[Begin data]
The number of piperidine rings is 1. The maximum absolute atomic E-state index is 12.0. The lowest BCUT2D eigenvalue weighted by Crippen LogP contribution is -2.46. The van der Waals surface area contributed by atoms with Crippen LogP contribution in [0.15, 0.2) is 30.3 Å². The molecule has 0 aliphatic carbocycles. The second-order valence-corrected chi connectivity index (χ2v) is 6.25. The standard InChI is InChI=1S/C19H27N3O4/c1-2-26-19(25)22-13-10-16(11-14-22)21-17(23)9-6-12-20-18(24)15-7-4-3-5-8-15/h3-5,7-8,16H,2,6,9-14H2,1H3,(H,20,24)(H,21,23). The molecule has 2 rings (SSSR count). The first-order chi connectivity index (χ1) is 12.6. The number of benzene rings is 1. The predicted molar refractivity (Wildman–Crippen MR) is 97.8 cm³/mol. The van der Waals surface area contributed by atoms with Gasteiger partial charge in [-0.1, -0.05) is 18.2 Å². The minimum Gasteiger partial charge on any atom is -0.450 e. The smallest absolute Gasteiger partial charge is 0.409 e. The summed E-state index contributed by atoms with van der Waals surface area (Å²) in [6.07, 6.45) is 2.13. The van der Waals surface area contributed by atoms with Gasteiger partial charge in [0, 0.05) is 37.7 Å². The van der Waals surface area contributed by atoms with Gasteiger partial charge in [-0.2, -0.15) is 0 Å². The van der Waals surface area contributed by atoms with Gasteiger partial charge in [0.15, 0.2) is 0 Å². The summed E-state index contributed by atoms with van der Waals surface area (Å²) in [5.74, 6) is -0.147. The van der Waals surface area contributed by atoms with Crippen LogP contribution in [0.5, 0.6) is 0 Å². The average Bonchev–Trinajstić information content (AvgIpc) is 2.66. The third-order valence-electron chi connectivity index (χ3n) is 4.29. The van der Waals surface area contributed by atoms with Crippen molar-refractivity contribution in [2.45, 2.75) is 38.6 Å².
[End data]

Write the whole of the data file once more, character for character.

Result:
The number of piperidine rings is 1. The maximum absolute atomic E-state index is 12.0. The lowest BCUT2D eigenvalue weighted by Crippen LogP contribution is -2.46. The van der Waals surface area contributed by atoms with Crippen LogP contribution in [0.15, 0.2) is 30.3 Å². The molecule has 0 aliphatic carbocycles. The second-order valence-corrected chi connectivity index (χ2v) is 6.25. The standard InChI is InChI=1S/C19H27N3O4/c1-2-26-19(25)22-13-10-16(11-14-22)21-17(23)9-6-12-20-18(24)15-7-4-3-5-8-15/h3-5,7-8,16H,2,6,9-14H2,1H3,(H,20,24)(H,21,23). The molecule has 2 rings (SSSR count). The first-order chi connectivity index (χ1) is 12.6. The number of benzene rings is 1. The predicted molar refractivity (Wildman–Crippen MR) is 97.8 cm³/mol. The van der Waals surface area contributed by atoms with Gasteiger partial charge in [-0.1, -0.05) is 18.2 Å². The minimum Gasteiger partial charge on any atom is -0.450 e. The smallest absolute Gasteiger partial charge is 0.409 e. The summed E-state index contributed by atoms with van der Waals surface area (Å²) in [6.07, 6.45) is 2.13. The van der Waals surface area contributed by atoms with Gasteiger partial charge in [0, 0.05) is 37.7 Å². The van der Waals surface area contributed by atoms with Gasteiger partial charge in [-0.2, -0.15) is 0 Å². The van der Waals surface area contributed by atoms with Gasteiger partial charge in [0.15, 0.2) is 0 Å². The summed E-state index contributed by atoms with van der Waals surface area (Å²) in [5.74, 6) is -0.147. The van der Waals surface area contributed by atoms with Crippen LogP contribution in [0.5, 0.6) is 0 Å². The average Bonchev–Trinajstić information content (AvgIpc) is 2.66. The third-order valence-electron chi connectivity index (χ3n) is 4.29. The van der Waals surface area contributed by atoms with Crippen molar-refractivity contribution in [2.45, 2.75) is 38.6 Å².